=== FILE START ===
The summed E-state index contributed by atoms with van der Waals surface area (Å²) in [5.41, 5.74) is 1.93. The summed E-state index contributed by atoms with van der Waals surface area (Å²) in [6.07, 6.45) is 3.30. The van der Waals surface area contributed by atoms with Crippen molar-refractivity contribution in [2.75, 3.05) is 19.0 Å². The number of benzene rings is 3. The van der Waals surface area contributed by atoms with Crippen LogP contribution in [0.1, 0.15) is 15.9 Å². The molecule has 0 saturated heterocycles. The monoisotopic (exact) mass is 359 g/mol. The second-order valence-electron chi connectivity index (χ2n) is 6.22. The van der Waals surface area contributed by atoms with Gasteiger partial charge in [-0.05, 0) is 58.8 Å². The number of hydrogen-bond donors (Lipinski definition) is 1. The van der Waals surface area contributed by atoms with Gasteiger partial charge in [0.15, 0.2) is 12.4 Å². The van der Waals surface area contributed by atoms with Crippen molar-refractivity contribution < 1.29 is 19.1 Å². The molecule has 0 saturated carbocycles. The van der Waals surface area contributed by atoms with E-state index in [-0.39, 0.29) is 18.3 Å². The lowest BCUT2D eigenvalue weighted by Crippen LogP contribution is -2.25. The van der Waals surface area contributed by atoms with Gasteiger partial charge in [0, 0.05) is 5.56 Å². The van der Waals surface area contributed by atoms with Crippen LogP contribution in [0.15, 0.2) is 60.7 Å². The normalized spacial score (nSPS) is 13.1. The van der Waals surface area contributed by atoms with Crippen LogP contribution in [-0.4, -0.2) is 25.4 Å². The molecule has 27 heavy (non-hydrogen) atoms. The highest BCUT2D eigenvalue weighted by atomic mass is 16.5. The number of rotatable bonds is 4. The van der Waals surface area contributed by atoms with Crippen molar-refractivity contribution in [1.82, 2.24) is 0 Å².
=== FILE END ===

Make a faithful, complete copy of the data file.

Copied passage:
The summed E-state index contributed by atoms with van der Waals surface area (Å²) in [5.41, 5.74) is 1.93. The summed E-state index contributed by atoms with van der Waals surface area (Å²) in [6.07, 6.45) is 3.30. The van der Waals surface area contributed by atoms with Crippen molar-refractivity contribution in [2.75, 3.05) is 19.0 Å². The number of benzene rings is 3. The van der Waals surface area contributed by atoms with Crippen LogP contribution in [0.1, 0.15) is 15.9 Å². The molecule has 0 saturated heterocycles. The monoisotopic (exact) mass is 359 g/mol. The second-order valence-electron chi connectivity index (χ2n) is 6.22. The van der Waals surface area contributed by atoms with Gasteiger partial charge in [-0.05, 0) is 58.8 Å². The number of hydrogen-bond donors (Lipinski definition) is 1. The van der Waals surface area contributed by atoms with Gasteiger partial charge in [0.15, 0.2) is 12.4 Å². The van der Waals surface area contributed by atoms with Crippen molar-refractivity contribution < 1.29 is 19.1 Å². The molecule has 0 saturated carbocycles. The van der Waals surface area contributed by atoms with E-state index in [-0.39, 0.29) is 18.3 Å². The lowest BCUT2D eigenvalue weighted by Crippen LogP contribution is -2.25. The van der Waals surface area contributed by atoms with Gasteiger partial charge in [0, 0.05) is 5.56 Å². The van der Waals surface area contributed by atoms with Crippen LogP contribution in [0.15, 0.2) is 60.7 Å². The normalized spacial score (nSPS) is 13.1. The van der Waals surface area contributed by atoms with Crippen LogP contribution in [-0.4, -0.2) is 25.4 Å². The molecule has 27 heavy (non-hydrogen) atoms. The highest BCUT2D eigenvalue weighted by atomic mass is 16.5. The number of rotatable bonds is 4. The van der Waals surface area contributed by atoms with Crippen molar-refractivity contribution in [1.82, 2.24) is 0 Å².